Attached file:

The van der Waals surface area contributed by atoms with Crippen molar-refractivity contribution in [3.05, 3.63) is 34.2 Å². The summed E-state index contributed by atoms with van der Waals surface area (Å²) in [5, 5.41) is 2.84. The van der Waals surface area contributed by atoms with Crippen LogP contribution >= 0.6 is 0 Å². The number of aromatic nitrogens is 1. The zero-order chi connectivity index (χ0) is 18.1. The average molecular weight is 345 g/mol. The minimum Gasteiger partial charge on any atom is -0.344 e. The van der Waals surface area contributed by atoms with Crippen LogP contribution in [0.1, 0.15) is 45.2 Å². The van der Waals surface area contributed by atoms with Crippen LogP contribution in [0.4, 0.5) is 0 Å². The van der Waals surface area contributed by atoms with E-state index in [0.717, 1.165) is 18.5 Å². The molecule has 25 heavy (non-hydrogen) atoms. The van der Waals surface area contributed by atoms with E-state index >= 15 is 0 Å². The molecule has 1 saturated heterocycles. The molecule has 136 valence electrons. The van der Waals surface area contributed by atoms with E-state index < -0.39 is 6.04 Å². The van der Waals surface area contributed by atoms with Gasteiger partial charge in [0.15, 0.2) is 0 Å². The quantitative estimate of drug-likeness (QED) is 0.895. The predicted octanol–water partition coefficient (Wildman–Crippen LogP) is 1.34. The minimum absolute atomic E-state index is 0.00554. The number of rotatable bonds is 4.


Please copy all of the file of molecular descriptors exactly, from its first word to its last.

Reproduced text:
The van der Waals surface area contributed by atoms with Crippen molar-refractivity contribution in [3.05, 3.63) is 34.2 Å². The summed E-state index contributed by atoms with van der Waals surface area (Å²) in [5, 5.41) is 2.84. The van der Waals surface area contributed by atoms with Crippen LogP contribution >= 0.6 is 0 Å². The number of aromatic nitrogens is 1. The zero-order chi connectivity index (χ0) is 18.1. The average molecular weight is 345 g/mol. The minimum Gasteiger partial charge on any atom is -0.344 e. The van der Waals surface area contributed by atoms with Crippen LogP contribution in [0.1, 0.15) is 45.2 Å². The van der Waals surface area contributed by atoms with Crippen LogP contribution in [0.4, 0.5) is 0 Å². The van der Waals surface area contributed by atoms with E-state index in [0.717, 1.165) is 18.5 Å². The molecule has 25 heavy (non-hydrogen) atoms. The van der Waals surface area contributed by atoms with E-state index >= 15 is 0 Å². The molecule has 1 saturated heterocycles. The molecule has 136 valence electrons. The van der Waals surface area contributed by atoms with E-state index < -0.39 is 6.04 Å². The van der Waals surface area contributed by atoms with Gasteiger partial charge in [0.15, 0.2) is 0 Å². The quantitative estimate of drug-likeness (QED) is 0.895. The predicted octanol–water partition coefficient (Wildman–Crippen LogP) is 1.34. The minimum absolute atomic E-state index is 0.00554. The number of rotatable bonds is 4.